The Cyanide Defense: How One Bacterium Inhibits Predators with Poison
Washington, DC – December 19, 2017 – Microbiologists in South Korea report this week in mBio that the bacterium Chromobacterium piscinae produces cyanide when under attack from Bdellovibrio bacteriovorus HD100, a microbial predator found in rivers and soils that ingests its prey from the inside out. The researchers found that the prey produced levels of cyanide high enough to inhibit, but not kill, the B. bacteriovorus HD100.
Experiments showed that C. piscinae produced the protective cyanide in a nutrient-rich broth. In a medium devoid of nutrients, it didn't produce the cyanide and was consumed. The researchers suspect that the bacteria likely uses some ingredient in the broth to produce the cyanide. That observation implies that a bacteria's defenses may depend on location – and, more generally, that bacteria may harbor protective mechanisms that are triggered in some environments, but not in others. [image: Bdellovibrio bacteriovorus, credit: Daniel Kadouri, Dartmouth Medical School]
Studying such mechanisms may lead scientists to better understand how some pathogenic bacteria protect themselves against antibiotics, says microbiologist and study leader Robert Mitchell. His lab at the Ulsan National Institute of Science and Technology, in South Korea, focuses on understanding how microbial prey protect themselves from predators. They are investigating how bacterial predators like B. bacteriovorus HD100 might be optimized as “living antibiotics” that can target bacterial pathogens.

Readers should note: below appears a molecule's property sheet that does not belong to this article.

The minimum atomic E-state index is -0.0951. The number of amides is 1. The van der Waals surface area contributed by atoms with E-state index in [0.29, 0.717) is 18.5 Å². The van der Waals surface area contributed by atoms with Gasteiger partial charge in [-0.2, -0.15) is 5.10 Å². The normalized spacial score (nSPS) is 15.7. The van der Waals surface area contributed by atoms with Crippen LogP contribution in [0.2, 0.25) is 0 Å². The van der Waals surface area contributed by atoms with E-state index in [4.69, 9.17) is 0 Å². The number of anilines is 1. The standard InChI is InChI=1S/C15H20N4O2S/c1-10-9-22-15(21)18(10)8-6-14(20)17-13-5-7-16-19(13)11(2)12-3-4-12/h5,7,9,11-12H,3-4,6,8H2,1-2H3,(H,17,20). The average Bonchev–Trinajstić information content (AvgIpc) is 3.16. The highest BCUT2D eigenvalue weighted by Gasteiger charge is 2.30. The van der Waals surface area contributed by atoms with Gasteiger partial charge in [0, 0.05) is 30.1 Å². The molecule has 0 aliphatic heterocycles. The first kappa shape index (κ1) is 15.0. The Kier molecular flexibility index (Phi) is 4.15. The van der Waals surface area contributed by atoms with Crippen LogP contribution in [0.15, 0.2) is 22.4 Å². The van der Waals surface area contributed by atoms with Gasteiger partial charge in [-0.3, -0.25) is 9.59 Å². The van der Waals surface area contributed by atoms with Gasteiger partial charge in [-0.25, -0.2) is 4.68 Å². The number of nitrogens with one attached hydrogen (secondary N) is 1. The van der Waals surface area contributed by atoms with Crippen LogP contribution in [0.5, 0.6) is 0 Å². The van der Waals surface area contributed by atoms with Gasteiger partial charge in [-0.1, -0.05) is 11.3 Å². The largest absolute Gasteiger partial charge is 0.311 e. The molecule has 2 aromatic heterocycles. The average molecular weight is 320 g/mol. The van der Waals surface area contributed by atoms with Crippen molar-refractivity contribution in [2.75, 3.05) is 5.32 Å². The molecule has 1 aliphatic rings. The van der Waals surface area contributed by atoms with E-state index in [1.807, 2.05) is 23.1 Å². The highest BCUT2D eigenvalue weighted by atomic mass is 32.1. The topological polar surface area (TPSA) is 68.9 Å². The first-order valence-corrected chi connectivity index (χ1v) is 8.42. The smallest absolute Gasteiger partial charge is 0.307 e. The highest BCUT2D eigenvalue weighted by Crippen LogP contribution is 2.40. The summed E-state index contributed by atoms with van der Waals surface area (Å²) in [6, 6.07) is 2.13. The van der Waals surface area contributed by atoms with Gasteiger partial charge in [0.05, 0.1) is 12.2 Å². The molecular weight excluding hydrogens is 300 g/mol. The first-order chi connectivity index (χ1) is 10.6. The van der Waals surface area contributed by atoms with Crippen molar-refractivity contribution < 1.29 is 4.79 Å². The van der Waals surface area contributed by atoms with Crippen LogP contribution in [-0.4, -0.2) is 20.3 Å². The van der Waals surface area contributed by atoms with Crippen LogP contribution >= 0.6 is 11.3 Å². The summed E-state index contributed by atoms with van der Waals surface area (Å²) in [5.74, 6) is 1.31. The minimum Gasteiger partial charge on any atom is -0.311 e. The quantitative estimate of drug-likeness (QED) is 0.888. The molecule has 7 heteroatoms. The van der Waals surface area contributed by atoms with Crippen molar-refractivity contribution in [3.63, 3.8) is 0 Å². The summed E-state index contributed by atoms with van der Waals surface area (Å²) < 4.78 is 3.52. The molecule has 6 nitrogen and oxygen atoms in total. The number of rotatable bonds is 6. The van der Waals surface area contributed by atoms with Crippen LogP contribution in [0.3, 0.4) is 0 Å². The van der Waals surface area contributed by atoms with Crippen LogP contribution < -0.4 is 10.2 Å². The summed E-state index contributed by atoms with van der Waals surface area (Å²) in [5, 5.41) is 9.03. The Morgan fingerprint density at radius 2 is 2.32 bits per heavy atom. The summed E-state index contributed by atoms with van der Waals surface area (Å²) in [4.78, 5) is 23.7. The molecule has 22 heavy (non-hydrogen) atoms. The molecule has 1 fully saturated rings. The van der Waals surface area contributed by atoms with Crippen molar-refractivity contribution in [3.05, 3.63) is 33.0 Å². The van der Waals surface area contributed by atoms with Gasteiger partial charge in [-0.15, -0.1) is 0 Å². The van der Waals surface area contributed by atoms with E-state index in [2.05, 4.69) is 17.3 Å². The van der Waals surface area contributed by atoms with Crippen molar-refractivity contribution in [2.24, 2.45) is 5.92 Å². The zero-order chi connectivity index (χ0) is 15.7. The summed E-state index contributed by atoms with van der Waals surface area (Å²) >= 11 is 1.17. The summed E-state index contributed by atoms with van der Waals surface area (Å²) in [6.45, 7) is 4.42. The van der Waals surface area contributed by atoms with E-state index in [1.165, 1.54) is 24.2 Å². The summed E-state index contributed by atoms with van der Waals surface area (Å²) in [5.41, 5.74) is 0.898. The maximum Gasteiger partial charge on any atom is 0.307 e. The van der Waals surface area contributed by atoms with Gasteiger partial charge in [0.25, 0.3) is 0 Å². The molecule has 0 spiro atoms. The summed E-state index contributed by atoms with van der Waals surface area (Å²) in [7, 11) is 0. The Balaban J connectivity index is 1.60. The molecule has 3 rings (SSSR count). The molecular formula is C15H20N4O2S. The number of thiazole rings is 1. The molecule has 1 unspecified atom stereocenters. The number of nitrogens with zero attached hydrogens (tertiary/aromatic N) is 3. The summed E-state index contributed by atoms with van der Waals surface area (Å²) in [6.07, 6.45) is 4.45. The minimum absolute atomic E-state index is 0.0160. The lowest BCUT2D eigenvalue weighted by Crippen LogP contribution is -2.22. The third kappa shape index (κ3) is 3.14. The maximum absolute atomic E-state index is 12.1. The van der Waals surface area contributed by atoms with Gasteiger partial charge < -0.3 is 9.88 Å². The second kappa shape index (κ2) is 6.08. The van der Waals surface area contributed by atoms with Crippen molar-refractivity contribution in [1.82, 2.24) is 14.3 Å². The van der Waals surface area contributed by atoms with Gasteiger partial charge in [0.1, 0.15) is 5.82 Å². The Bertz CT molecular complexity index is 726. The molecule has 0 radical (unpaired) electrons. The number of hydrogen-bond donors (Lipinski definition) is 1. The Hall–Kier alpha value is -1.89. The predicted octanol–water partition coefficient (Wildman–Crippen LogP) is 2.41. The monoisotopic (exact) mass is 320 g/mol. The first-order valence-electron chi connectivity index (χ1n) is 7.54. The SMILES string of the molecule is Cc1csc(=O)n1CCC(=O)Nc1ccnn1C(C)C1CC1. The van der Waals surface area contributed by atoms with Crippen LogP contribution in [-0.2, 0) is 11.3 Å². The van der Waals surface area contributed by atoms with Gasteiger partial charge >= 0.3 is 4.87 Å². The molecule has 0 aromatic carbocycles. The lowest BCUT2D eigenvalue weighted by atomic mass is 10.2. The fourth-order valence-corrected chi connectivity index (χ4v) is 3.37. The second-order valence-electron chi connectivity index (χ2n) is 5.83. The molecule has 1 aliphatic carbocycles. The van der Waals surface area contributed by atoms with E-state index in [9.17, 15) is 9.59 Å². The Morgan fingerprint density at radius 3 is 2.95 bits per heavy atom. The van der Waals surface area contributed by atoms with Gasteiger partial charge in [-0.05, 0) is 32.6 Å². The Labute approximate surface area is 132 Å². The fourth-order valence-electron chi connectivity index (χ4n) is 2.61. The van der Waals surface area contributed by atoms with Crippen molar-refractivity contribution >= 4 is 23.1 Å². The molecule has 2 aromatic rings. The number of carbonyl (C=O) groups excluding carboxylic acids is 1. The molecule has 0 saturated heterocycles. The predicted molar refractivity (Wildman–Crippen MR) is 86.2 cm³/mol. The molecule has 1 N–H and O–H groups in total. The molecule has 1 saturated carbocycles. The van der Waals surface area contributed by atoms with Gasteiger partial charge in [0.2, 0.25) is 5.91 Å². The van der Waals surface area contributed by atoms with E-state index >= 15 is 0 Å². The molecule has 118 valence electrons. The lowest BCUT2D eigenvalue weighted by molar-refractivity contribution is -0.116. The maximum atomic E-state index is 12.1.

The study suggests microbes may have means for resisting predation that only show up in certain environs. “Resistance may be present, but we're not finding it because we're not looking in the right conditions,” he says. “This study is kind of like a warning. To understand how germs may resist treatment, we need to look at the actual conditions in the host.”
The new findings in mBio align with work published earlier this year by Mitchell's group, which identified compounds in human blood that inhibit predation of infectious bacterial strains – like E. coli and Salmonella enterica – by B. bacteriovorus HD100.
When the researchers searched for clues for how C. piscinae resists predation, Mitchell says they didn't expect to find cyanide. Their investigation began when, in earlier experiments, they noticed the bacterium survived attacks in nutrient-rich media. In a nutrient-poor environment, however, the predator ate the prey.
Their first suspect was violacein, a metabolite produced by C. piscinae that is structurally similar to a compound they'd previously linked to predatory inhibition. However, experiments showed it wasn't responsible.
“We had to scour the literature to find anything else we didn't know,” Mitchell says.
Ultimately, one of his students identified cyanide as the culprit. The researchers verified that C. piscinae produced large amounts of cyanide when cultured in nutrient-rich broth, and that those cultured in HEPES, a nutrient-poor buffer, didn't. Further experiments confirmed that cyanide does inhibit the B. bacteriovorus HD100. The cyanide didn't poison the C. piscinae. “Some of the data in our study suggests the prey bacteria can degrade it,” Mitchell says.
The group now plans to look at how other predatory bacteria respond to cyanide, as well as other factors that can potentially inhibit or negatively impact predatory activity in microbes.
The mBio study was funded by a grant from the Defense Advanced Research Projects Agency (DARPA), the research and development arm of the U.S. Department of Defense. Mitchell notes that the findings and opinions of his research team should not be interpreted as representing the official policies, either expressed or implied, of the Army Research Office, DARPA, or the U.S. Government.
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